Wednesday, August 10, 2016
Putting Your Name on the Map
As I discuss what became of my paternal grandmother's shirttail relatives in Brooklyn, New York—Anna Gramlewicz and her family—it may have struck you as presumptuous that I decided finding their location in Poland would point me directly to my forebears.
I have a reason for that hunch. It simply has to do with the odds of running into a surname like Gramlewicz. I have lots of support for this conjecture, but of course the support came later. First came that wild assumption. And the rationalization to support it.
My thinking was this: unlike researching Smith, or Jones or any number of unfortunately widespread surnames—hats off to you, for instance, if you are seeking Miller or Brown; I have a few of those, too—a name like Gramlewicz comes with its own set of challenges.
For one thing, a name like Gramlewicz is sometimes difficult to research, not because there are too many of them, but because there are too few. To be of any benefit, rarity needs to strike a happy balance between these two extremes.
If—and that is the key qualifier: if—a surname finds itself nestled in the precise sweet spot of that delicate balance, tools for surname mapping come in quite handy. And that is exactly the position in which I found myself.
On face value, it seemed like surname mapping might work for my Gramlewicz quest. First of all, just looking around—at census records, city directories, newspaper archives and other searchable records—quickly revealed that Gramlewicz was indeed the rare hit I thought it might be.
Though this might be a technique sure to backfire on some, if it would work anywhere, that "looking around" gimmick would work in New York City. At least, that's what I thought at first. After all, that's where the Gramlewicz family landed when they emigrated from Poland; if I was to find them anywhere, their landing spot would make the most sense.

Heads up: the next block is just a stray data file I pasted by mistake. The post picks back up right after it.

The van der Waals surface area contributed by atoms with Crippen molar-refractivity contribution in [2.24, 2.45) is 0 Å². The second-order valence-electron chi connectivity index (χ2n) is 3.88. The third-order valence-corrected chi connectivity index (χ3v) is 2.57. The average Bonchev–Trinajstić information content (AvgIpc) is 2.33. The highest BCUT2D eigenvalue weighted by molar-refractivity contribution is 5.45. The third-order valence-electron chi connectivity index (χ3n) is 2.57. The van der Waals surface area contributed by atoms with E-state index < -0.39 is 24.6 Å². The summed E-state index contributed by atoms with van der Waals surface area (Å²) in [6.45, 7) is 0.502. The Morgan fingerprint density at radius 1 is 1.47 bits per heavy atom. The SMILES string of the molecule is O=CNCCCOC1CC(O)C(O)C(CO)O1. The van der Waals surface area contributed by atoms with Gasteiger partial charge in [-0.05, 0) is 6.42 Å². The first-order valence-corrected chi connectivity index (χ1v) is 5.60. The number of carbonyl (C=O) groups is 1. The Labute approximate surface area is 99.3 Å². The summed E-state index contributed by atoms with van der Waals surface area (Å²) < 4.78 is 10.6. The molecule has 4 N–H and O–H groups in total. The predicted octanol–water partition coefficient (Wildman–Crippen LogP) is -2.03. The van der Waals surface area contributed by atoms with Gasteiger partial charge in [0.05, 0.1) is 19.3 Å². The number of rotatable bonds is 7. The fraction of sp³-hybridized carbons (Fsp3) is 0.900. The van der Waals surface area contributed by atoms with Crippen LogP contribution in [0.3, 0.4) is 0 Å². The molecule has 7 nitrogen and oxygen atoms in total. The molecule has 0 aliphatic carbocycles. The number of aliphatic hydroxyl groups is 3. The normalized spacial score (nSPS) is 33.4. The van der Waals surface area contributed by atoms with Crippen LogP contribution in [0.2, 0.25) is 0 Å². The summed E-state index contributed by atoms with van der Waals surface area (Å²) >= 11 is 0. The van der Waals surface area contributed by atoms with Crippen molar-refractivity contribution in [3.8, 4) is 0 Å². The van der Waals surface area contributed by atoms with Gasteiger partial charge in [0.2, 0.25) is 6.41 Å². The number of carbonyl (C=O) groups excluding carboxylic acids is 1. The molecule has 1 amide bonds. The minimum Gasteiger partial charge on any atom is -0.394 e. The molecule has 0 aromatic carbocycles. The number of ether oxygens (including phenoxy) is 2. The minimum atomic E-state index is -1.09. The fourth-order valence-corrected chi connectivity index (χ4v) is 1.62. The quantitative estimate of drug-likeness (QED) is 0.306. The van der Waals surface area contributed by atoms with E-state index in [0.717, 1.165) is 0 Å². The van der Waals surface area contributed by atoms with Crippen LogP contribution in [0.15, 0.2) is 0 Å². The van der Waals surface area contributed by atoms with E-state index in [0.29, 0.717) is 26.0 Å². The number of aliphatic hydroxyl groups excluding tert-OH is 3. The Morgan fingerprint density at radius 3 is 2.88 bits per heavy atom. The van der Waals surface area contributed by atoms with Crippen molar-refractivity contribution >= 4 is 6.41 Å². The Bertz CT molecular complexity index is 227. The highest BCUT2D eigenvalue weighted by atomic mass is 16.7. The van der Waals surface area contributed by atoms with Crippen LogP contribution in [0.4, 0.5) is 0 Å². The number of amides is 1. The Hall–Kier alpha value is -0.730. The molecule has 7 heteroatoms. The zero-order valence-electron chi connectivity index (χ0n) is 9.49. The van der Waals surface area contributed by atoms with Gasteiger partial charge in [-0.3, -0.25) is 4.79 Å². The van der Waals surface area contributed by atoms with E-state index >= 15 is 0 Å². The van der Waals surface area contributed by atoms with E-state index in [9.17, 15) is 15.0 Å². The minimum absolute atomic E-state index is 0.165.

Secondly, since many immigrants arrived in the new country to follow in the footsteps of those they knew from the old village, if Anna's family was joining up with any relatives, Brooklyn would be the place where those other Gramlewicz family and friends would be. Yet, not finding many with the same surname might indicate its relative rarity.
Reversing that examination and realizing that many immigrants came from villages where their parents and grandparents before them might have been born, raised, and died, any point of concentration of that surname might lead me to an ancestral homeland.
Of course, I was willing to try. After all, surname mapping is considered by some genealogical researchers to be "a useful technique" which can "reveal the origin of the family name." That, of course, was precisely my goal.
Starting out in the United States revealed very little, though, if you consider what I found on Ancestry.com's name distribution chart for Gramlewicz: "Sorry, we couldn't find geographic distribution information for the Gramlewicz last name."
Moving out of my secure research cocoon of North American resources, however, yielded much better results. It did, however, require the assistance of people who understood Polish, for one thing—aided, over the years before the advent of Google Translate, by helpful participants in online genealogical forums—and the discovery of international websites with the data I was seeking.
I didn't do all this work over one weekend, of course. And to explain how I got to the details that clinched it for my unsubstantiated hunch will take more than a few moments. So, to share it all with you, with tomorrow's post, I'd like to begin a wandering tour through the process in the hopes that you may find some of this material helpful in your own research quandaries, as well.
Map above on the Gramlewicz surname distribution courtesy Ancestry.com's surname distribution and family history resource; similar mapping and explanation on Ancestry can be retrieved for any other surname by adjusting the URL to substitute the surname you wish to research after the equal sign in the address. For instance, to retrieve Ancestry's information on the Lewis surname, adjust this same address to read http://www.ancestry.com/name-origin?surname=lewis